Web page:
For some, luck is not immutable or unpredictable. It is both predictable and “influenceable.” These superstitious souls believe not just that they can recognize lucky trends but that they can attract more good luck for themselves and repel bad luck by adhering to certain superstitious behavior.
I am a firm believer in rational thought. The notion that something may supernaturally influence the cards I’m going to be dealt is, to my mind, absurd. Even so, I’m observant enough to notice that others may be superstitious at the poker table. To the extent that I can understand their superstitions, and somehow divine whether my opponent is feeling especially lucky or unlucky, I can exploit them.
Once you master all of the intricacies of poker, only then have you reached the position of attempting Mike Caro’s method of strategic poker advertising.
The style of advertising that Mike applies isn’t necessarily for the faint of heart. Most players initially find it difficult to purposely throw money away, although if it’s going to help them acquire profit in the long run, it doesn’t take very much persuading.
Hobby and I flew to Panama City to meet Mike and the crew on Lazybuns II after it cleared the Panama Canal. Anyone who flies very often has a share of horror stories to tell, but never have I had so many things go wrong on one trip. The details are boring, but the bottom line was that we arrived a day late. Once on the ground at Panama City, Hobby called Mike and learned all was well with Lazybuns. We could take a water taxi and be aboard within an hour.
Have you ever asked yourself: ‘Why do I play poker?” Whether or not we admit it, most play the game for recreation, with the money we win as a measure of success. But there is more to it than that.
In poker, a raise can serve a multitude of purposes. By far the two most common motives for raising are to get more money in, and to drive opponents out. The first is a pretty straightforward proposition. Any time you believe that you have the best of it, whether in the form of the strongest hand or the most promising draw, you want to build up a nice juicy pot. You are raising for value.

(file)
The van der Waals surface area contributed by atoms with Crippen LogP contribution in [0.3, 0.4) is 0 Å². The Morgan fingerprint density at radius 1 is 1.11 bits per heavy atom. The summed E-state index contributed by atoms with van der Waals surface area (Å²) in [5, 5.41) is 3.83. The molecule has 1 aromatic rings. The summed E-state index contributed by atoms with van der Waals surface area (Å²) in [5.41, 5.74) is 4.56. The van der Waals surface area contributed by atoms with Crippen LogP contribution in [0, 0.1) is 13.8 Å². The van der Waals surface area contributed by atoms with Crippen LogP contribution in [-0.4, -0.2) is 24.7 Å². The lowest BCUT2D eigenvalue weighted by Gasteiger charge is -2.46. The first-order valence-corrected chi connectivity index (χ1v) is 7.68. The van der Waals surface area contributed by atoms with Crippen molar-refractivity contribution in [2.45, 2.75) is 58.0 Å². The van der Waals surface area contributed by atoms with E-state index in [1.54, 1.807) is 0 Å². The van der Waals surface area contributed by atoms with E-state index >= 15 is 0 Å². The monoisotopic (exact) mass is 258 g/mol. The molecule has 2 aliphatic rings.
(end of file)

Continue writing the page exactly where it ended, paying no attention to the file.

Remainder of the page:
The number two incentive for raising is to eliminate opponents. If you’re holding a good-but-not-great hand such as top pair, your odds of victory are still looking iffy, but they increase as your number of opponents decreases. So you’d prefer to push opponents out of the hand sooner rather than later, before they have the chance to make a better hand.
Win your $10,000 WSOP Seat at Sandia. Five seats are up for grabs at Sandia on May 5, 12, 19, 26, and June 2 at 7 p.m. Win your way into the main event through $35 sit n goes or buy your way in for only $150. Sit n goes run every Monday and Wednesday from 4 p.m.-2 a.m. until May 2 with first and second place finishers winning a seat in the main event. Main event players will start with 10,000 in tournament chips and will play 30 minute levels. A minimum of 75 players is required to award a $10,000 seat. There are no alternates, so don’t be late.
William Vo outlasted 454 entrants to capture the opening event at Liz flint’s Spring Poker Classic at the Hustler Casino. Vo, a local Southern California player from Pacific Palisades, outlasted Ronald “Check- Raise Ron” Moore to take first place prize money of $14,000. The tournament series comprises 10 no-limit hold’em events and runs through April 26. Follow our coverage right here in Poker Player Newspaper.
LIZ FLYNT’S SPRING CLASSIC
EVENT 3 4/7/11
NO LIMIT HOLD’EM
BUY-IN $125 + $25
PRIZE POOL $21,850
1. John Cann . . . . . . . . . $7,000
2. Ahmed Hooshmand . $3,700
3. Kanokvan Somchub . $2,450
4. Jeremy Hamey . . . . . $1,920
5. Chris Light . . . . . . . . $1,600
6. Howard Doerfling . . $1,350
EVENT 2 4/6/11
NO LIMIT HOLD’EM
A whopping 843 players registered for the opening circuit event at Harrah’s St. Louis, shattering last year’s record of 675. The two-day event was won by Mark Pearse of Taylorville, IL, who took home $47,096. When play was four-handed, Phil Stelzer ran his As-9h all-in into Hugh Drummond’s pocket kings. Drummond flopped a set to eliminate Stelzer, who took home $15,998.
Mark Pearse sniffed out a bluff when Hugh Drummond moved all-in on a Qh-3d-Qc-3c-Jd board. Pearse pondered, but eventually made the right call with just a king-high. His Kc-5c crippled Drummond, who had T-8. Shortly after, Drummond was all-in with A-J vs. Pearse’s pocket fives. The fives held, eliminating the final table’s once dominating chip leader in stunning fashion. Drummond took home $21,436 in third place prize money.